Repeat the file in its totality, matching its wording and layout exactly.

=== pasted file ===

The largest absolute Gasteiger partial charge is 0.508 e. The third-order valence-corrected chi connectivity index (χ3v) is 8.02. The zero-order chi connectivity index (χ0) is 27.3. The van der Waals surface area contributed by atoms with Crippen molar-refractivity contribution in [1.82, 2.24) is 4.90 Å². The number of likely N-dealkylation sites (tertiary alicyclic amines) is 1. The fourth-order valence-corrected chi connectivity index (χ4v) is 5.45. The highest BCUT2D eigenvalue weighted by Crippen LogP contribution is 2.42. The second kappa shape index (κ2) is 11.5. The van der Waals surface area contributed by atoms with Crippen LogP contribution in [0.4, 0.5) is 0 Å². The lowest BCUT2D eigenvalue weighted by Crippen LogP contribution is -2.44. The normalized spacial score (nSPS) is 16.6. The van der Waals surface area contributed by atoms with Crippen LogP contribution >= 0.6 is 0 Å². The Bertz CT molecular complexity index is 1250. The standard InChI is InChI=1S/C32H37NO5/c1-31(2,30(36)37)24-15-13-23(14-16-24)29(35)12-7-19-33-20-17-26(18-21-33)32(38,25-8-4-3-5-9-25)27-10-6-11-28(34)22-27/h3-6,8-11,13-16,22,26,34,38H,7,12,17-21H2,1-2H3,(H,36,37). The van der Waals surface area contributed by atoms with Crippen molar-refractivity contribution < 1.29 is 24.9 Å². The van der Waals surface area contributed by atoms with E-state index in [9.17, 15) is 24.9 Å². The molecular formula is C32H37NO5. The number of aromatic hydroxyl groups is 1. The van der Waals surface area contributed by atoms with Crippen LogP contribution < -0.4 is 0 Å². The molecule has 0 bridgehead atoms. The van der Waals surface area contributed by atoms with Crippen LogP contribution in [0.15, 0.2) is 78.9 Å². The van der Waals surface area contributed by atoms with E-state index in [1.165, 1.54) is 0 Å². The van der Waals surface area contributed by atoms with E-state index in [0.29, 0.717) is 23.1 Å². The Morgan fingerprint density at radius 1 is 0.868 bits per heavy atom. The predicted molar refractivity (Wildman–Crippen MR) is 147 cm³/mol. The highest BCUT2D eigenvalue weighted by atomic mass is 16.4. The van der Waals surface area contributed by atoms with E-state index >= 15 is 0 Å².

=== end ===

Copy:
The largest absolute Gasteiger partial charge is 0.508 e. The third-order valence-corrected chi connectivity index (χ3v) is 8.02. The zero-order chi connectivity index (χ0) is 27.3. The van der Waals surface area contributed by atoms with Crippen molar-refractivity contribution in [1.82, 2.24) is 4.90 Å². The number of likely N-dealkylation sites (tertiary alicyclic amines) is 1. The fourth-order valence-corrected chi connectivity index (χ4v) is 5.45. The highest BCUT2D eigenvalue weighted by Crippen LogP contribution is 2.42. The second kappa shape index (κ2) is 11.5. The van der Waals surface area contributed by atoms with Crippen LogP contribution in [0.4, 0.5) is 0 Å². The lowest BCUT2D eigenvalue weighted by Crippen LogP contribution is -2.44. The normalized spacial score (nSPS) is 16.6. The van der Waals surface area contributed by atoms with Crippen LogP contribution >= 0.6 is 0 Å². The Bertz CT molecular complexity index is 1250. The standard InChI is InChI=1S/C32H37NO5/c1-31(2,30(36)37)24-15-13-23(14-16-24)29(35)12-7-19-33-20-17-26(18-21-33)32(38,25-8-4-3-5-9-25)27-10-6-11-28(34)22-27/h3-6,8-11,13-16,22,26,34,38H,7,12,17-21H2,1-2H3,(H,36,37). The van der Waals surface area contributed by atoms with Crippen molar-refractivity contribution < 1.29 is 24.9 Å². The van der Waals surface area contributed by atoms with E-state index in [9.17, 15) is 24.9 Å². The molecular formula is C32H37NO5. The number of aromatic hydroxyl groups is 1. The van der Waals surface area contributed by atoms with Crippen LogP contribution < -0.4 is 0 Å². The molecule has 0 bridgehead atoms. The van der Waals surface area contributed by atoms with Crippen LogP contribution in [0.15, 0.2) is 78.9 Å². The van der Waals surface area contributed by atoms with E-state index in [1.165, 1.54) is 0 Å². The van der Waals surface area contributed by atoms with E-state index in [0.29, 0.717) is 23.1 Å². The Morgan fingerprint density at radius 1 is 0.868 bits per heavy atom. The predicted molar refractivity (Wildman–Crippen MR) is 147 cm³/mol. The highest BCUT2D eigenvalue weighted by atomic mass is 16.4. The van der Waals surface area contributed by atoms with E-state index >= 15 is 0 Å².